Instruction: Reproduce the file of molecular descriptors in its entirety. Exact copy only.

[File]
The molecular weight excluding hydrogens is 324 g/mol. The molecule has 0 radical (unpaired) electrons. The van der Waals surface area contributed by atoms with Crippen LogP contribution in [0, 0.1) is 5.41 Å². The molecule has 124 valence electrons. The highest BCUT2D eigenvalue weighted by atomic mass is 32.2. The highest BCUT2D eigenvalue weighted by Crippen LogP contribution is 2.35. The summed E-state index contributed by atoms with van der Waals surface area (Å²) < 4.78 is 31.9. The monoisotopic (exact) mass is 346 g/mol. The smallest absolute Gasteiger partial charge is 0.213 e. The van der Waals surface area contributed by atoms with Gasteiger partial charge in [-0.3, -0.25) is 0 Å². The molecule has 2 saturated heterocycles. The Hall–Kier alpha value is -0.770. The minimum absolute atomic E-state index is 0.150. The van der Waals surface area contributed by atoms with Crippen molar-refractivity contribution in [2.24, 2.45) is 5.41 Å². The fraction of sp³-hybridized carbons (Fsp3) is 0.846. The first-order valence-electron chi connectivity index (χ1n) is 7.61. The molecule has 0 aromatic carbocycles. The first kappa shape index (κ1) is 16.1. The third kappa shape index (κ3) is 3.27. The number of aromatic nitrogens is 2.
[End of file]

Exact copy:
The molecular weight excluding hydrogens is 324 g/mol. The molecule has 0 radical (unpaired) electrons. The van der Waals surface area contributed by atoms with Crippen LogP contribution in [0, 0.1) is 5.41 Å². The molecule has 124 valence electrons. The highest BCUT2D eigenvalue weighted by atomic mass is 32.2. The highest BCUT2D eigenvalue weighted by Crippen LogP contribution is 2.35. The summed E-state index contributed by atoms with van der Waals surface area (Å²) < 4.78 is 31.9. The monoisotopic (exact) mass is 346 g/mol. The smallest absolute Gasteiger partial charge is 0.213 e. The van der Waals surface area contributed by atoms with Gasteiger partial charge in [-0.3, -0.25) is 0 Å². The molecule has 2 saturated heterocycles. The Hall–Kier alpha value is -0.770. The minimum absolute atomic E-state index is 0.150. The van der Waals surface area contributed by atoms with Crippen molar-refractivity contribution in [2.24, 2.45) is 5.41 Å². The fraction of sp³-hybridized carbons (Fsp3) is 0.846. The first-order valence-electron chi connectivity index (χ1n) is 7.61. The molecule has 0 aromatic carbocycles. The first kappa shape index (κ1) is 16.1. The third kappa shape index (κ3) is 3.27. The number of aromatic nitrogens is 2.